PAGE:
On March 2, labor activists and trade unionists mounted pickets at the government complex in Seoul, calling for government action against Samsung and LG over methanol poisoning at the electronics makers’ suppliers.  Source: khan.co.kr

Another young worker has been hospitalized for acute methanol poisoning she suffered at a subcontractor of Samsung Electronics Co. Ltd., the South Korean government confirmed on Feb. 26.  The worker, a woman in her twenties, is the fifth victim of gasified methanol poisoning.  She is now in a coma.

Gasified Methanol

All these victims were temporary workers who became exposed in two months’ time to gasified methanol, residues of which they attempted to remove from the surfaces of mobile-phone components for Samsung and LG Electronics.  All five victims were hired on a short-term basis of two or six months, a banned but widely accepted labor practice in South Korea’s manufacturing sector.  None of them were provided with basic protective gear, such as goggles.

Dodging Oversight     

The latest victim, whose full identity is being withheld from release, was poisoned at a different Samsung contractor than the small factory where the other four workers are now at the same risk of blindness, after doing the same job in the same city, Bucheon, about 25 kilometers south of Seoul.

She worked twelve-hour days and often took one day off a month from a workshop where methanol density was up to 2,220 ppm, about ten times higher than the country’s legal maximum.

What is so shocking is that she was poisoned while the ministry of employment and labor was conducting safety inspections of about 5,900 workplaces nationwide where gasified methanol is in use, following the poisoning of the first four victims.  Her employer hid methanol when an inspection was underway at her workplace.

Coupled with the government’s poor oversight, the fact that all victims are hired on a temporary basis suggests it would be difficult to determine how many workers were exposed to the hazardous material in the city of Bucheon, a cluster of mobile-device parts contractors.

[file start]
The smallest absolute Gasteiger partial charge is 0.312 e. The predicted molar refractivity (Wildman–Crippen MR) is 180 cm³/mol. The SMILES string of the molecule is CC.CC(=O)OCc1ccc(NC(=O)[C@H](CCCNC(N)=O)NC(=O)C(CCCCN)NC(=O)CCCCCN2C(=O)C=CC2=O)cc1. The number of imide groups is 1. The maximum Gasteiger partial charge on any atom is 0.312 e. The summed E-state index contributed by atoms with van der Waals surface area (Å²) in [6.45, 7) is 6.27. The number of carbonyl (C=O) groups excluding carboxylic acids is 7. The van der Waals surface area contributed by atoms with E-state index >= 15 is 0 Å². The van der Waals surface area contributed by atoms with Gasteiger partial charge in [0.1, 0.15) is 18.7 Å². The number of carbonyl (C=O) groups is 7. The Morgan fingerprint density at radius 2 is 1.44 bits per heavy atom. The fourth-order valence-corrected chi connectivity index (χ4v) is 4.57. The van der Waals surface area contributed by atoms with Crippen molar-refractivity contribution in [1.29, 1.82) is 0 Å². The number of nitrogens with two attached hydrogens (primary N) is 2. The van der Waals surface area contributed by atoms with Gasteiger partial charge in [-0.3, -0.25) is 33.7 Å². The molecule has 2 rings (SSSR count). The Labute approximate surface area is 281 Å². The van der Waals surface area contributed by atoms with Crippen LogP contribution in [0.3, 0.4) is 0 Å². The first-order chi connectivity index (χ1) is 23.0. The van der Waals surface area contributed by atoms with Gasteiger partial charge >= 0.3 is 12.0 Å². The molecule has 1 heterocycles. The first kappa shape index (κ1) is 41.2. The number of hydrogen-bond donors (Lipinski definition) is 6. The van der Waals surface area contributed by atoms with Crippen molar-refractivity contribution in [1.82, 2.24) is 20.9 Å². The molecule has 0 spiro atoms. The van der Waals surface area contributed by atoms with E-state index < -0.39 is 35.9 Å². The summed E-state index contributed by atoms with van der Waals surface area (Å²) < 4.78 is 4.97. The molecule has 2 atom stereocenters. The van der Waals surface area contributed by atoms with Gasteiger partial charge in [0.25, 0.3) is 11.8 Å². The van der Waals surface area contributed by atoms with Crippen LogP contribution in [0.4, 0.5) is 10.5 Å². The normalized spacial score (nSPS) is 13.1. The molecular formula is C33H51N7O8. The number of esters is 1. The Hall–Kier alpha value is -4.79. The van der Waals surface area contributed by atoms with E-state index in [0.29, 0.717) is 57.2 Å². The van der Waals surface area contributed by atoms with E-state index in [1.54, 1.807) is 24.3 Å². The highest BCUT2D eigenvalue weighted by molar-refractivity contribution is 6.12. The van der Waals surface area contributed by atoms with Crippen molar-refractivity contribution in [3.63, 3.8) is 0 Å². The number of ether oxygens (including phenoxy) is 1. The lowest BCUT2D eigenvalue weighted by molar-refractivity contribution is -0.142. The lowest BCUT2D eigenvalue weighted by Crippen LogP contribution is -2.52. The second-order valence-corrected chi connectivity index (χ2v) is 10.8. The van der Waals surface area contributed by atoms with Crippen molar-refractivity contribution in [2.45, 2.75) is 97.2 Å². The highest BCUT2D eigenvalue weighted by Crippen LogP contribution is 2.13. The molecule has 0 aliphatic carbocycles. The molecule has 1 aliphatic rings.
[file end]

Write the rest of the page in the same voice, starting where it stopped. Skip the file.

On Feb. 16, the government approved workers compensation for two of the five victims—a rare judgment in favor of temporary workers.

Passing Cost and Risk On To Contractors.

Ruthless attempts by Samsung to pass cost and risk on to its contractors were the catalyst for the tragedies of the four young workers.  Both workplaces are subcontractors of Samsung, which allows contractors to outsource their jobs with little in the way of safety measures.

The world’s largest technology company does not make a single reference to labor practices of its supply lines in its brief code of code of conduct.

From workplace-accident first response to warranty repair, Samsung relies on an army of contractors and subcontractors which brutally cut costs to the point of threatening workers’ livelihood and safety.

The five victims earned KRW 5,700, or U$4.71, an hour while the employers selected methanol over ethanol for its production practices, which is more hazardous than but half the price of ethanol.


At an information session on Feb. 16 called by foreign correspondents in Seoul, Hwang Sang-ki (second from the left) sat two seats away from Samsung spokesman Baik Soo-ha (second from the right) who, at the session, lied about Hwang’s daughter Yumi, a victim of Samsung’s occupational disease cluster.

The world’s largest technology firm by revenue continues to shift the blame to victims of its occupational disease cluster and to play off them one against another, in a move to move the cluster crisis out of public focus.

At a Feb 16th media workshop on the cluster called by the Seoul chapter of the Asian American Journalists Association, a spokesman of Samsung Electronics Co., Ltd. lowered himself to brandishing a photocopy of a journal by a victim as if evidence for Samsung’s safety education for workers.